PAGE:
There was this Christian lady sitting next to a man. When he saw her pull out her Bible he gave a little chuckle and went back to what he was doing.
After a while he turned to her and asked "You don't really believe all that stuff in there do you?"
The lady replied "Of course I do! It is the Bible."
He said "Well what about that guy that was swallowed by that whale?"
She replied "Oh, Jonah. Yes I believe that; it is in the Bible. The Bible says Jonah was swallowed by a whale, and I believe it. And if it had said that Jonah had swallowed the whale, I would believe that too!"
He asked "Well, how do you suppose he survived all that time inside the whale?"
The lady said "Well I don't really know. I guess when I get to heaven I will ask him." "What if he isn't in heaven?" the man asked sarcastically.
"Then you can ask him when you reach the hell," replied the lady.
Lastly Jesus call was not to a life of comfortable ease, idleness and lethargic inactivity, but he invited them and offered them a task in which they would have to spend themselves and burn themselves up. His invitation was an invitation to a task where they will be able to serve others. Jesus invitation comes to us with a specific demand. We should be ready to accept the challenges.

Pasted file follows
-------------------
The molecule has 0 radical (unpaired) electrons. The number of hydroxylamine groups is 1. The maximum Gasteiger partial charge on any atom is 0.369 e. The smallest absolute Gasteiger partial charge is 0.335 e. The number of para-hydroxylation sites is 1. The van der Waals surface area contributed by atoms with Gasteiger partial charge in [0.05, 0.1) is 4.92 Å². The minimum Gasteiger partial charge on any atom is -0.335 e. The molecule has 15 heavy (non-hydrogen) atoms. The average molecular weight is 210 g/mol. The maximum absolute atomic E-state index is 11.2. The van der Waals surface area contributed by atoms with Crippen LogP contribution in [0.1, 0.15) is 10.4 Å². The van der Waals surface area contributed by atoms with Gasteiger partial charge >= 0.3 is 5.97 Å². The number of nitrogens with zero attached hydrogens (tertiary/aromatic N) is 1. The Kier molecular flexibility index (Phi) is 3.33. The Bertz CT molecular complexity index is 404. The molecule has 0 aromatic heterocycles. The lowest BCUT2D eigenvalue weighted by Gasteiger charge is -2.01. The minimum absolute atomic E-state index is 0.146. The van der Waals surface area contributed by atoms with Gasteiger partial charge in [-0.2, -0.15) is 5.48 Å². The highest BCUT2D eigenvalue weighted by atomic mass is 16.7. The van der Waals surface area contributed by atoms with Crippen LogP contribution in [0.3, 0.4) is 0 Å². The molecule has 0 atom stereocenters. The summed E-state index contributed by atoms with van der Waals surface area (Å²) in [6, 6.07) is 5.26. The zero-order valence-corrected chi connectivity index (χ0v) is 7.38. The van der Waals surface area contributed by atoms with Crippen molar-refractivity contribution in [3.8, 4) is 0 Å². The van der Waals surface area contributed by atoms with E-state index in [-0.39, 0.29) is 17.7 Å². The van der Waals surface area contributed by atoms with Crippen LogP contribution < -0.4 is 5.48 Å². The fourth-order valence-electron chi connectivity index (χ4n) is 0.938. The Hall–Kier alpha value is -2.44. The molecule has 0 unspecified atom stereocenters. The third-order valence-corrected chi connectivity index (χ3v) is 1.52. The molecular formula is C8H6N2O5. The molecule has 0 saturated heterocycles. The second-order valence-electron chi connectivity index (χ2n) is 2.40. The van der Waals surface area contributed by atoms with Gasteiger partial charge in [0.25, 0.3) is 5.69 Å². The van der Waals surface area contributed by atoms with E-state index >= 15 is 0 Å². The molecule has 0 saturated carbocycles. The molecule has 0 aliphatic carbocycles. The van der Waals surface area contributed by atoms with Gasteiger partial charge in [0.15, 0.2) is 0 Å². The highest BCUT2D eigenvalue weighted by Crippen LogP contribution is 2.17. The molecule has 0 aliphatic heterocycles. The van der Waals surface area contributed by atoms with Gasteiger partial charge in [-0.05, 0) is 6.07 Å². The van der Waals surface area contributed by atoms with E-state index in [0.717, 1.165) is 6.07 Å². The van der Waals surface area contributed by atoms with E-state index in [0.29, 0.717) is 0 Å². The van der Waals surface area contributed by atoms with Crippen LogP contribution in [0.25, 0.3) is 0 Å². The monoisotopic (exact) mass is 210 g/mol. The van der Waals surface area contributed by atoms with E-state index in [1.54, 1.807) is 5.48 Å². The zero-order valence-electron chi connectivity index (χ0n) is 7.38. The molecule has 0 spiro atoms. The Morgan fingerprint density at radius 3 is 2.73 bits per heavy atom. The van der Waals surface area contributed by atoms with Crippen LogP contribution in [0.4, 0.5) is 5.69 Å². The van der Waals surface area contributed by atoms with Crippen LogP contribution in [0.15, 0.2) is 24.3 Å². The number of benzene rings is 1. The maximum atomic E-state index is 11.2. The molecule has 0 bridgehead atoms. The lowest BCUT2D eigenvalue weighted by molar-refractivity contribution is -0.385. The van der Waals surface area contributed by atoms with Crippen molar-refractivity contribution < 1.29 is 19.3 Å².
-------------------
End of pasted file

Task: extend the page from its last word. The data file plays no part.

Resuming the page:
Schembechler was the coach of the Michigan Wolverines. It's said that Schembechler used to work his players especially hard during spring practice to see what kind of young men he had, winners or quitters. He made a sign with a slogan on it and hung it above the locker room door. The sign read like this: "Those Who Stay Will Be Champions." Of course, not everyone stayed. Not everyone has what it takes to answer the call to be a champion, regardless of the field or profession. Well, you get the idea. Not everyone is cut out to play football. Not everyone will be happy as a sailor. And not everyone was called to be among Jesus' original twelve disciples. Jesus calls many, but only a few heed his summons. In most churches, only a few of the congregation are really involved in the life of the church. A few are are relatively faithful in worship, but can't truly be counted on for anything else. A few are sporadic attenders. So the fact that these first disciples were willing not only to say "yes" to the Master, but also to leave their homes and follow him is no little matter. They did not ask for explanation. They did not stop to think of their families. They did not give a thought to what they were leaving behind. But they just followed Him. As it is said, "showing up is half the battle."